- get as much light as you can (like in front of a window or outside)
- Take gobs and gobs of pictures. It may take 50 shots to get that perfect one.
Milk is probably the healthiest, most nourishing, and most beneficial substance on earth. With all its immune fighting, wound healing, growth inducing goodness, it’s the perfect additive to a bath.
Giving your baby a milk bath will give him soft and supple skin, will boost his immune system, heal skin conditions, and will be great fun for him. Not to mention, you’ll have the chance to take some breathtaking pictures!
Have you given your baby a milk bath? What was your experience? Please comment below and share any other tips you might have.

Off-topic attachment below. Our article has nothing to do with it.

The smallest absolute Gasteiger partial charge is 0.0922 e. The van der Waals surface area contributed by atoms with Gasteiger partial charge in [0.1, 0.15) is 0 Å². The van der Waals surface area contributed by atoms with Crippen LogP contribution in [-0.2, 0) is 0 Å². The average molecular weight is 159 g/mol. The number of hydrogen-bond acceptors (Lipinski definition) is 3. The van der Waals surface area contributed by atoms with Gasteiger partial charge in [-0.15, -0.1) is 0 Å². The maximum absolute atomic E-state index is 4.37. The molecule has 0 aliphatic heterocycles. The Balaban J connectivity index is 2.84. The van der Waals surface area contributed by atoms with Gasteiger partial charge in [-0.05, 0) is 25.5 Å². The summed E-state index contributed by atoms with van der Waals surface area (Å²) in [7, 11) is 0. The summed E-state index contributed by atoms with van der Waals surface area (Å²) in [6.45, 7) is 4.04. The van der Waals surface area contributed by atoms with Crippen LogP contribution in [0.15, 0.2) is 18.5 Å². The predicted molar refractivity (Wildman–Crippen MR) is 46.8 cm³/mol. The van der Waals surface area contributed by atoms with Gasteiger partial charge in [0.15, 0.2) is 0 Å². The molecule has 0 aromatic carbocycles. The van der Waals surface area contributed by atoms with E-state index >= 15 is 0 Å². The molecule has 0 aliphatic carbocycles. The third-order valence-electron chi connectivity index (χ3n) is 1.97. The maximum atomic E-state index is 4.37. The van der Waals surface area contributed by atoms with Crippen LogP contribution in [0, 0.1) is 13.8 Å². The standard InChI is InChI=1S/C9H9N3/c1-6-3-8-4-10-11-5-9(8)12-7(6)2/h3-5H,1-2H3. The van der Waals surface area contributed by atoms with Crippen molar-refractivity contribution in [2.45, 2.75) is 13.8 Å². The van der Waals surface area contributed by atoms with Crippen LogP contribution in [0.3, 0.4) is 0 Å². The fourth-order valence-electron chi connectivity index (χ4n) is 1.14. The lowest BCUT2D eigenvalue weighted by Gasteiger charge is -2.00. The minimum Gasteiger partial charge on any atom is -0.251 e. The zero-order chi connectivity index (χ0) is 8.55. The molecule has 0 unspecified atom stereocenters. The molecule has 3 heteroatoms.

DeForbes, D. (2014). 6 Amazing Uses for Breast Milk (Besides Feeding the Baby). Retrieved from https://earth911.com/living-well-being/health/6-amazing-uses-for-breast-milk-besides-feeding-baby/
Frost, S. (n.d.). Are There Benefits to Taking a Milk Bath? Retrieved from https://www.livestrong.com/article/144679-what-are-the-benefits-of-a-milk-bath/
Newmark, L.M. (2017). Milk’s Bioactive Ingredients Help Wounds Heal Faster. Retrieved from https://milkgenomics.org/article/milks-bioactive-ingredients-help-wounds-heal-faster/
Palmer, A. (2018). Milk Baths for Your Skin. Retrieved from https://www.verywellhealth.com/milk-bath-benefits-and-tips-4171716
Seifi, B., Jalali, S., & Heidari, M. (2017). Assessment Effect of Breast Milk on Diaper Dermatitis. Dermatology reports, 9(1), 7044. doi:10.4081/dr.2017.7044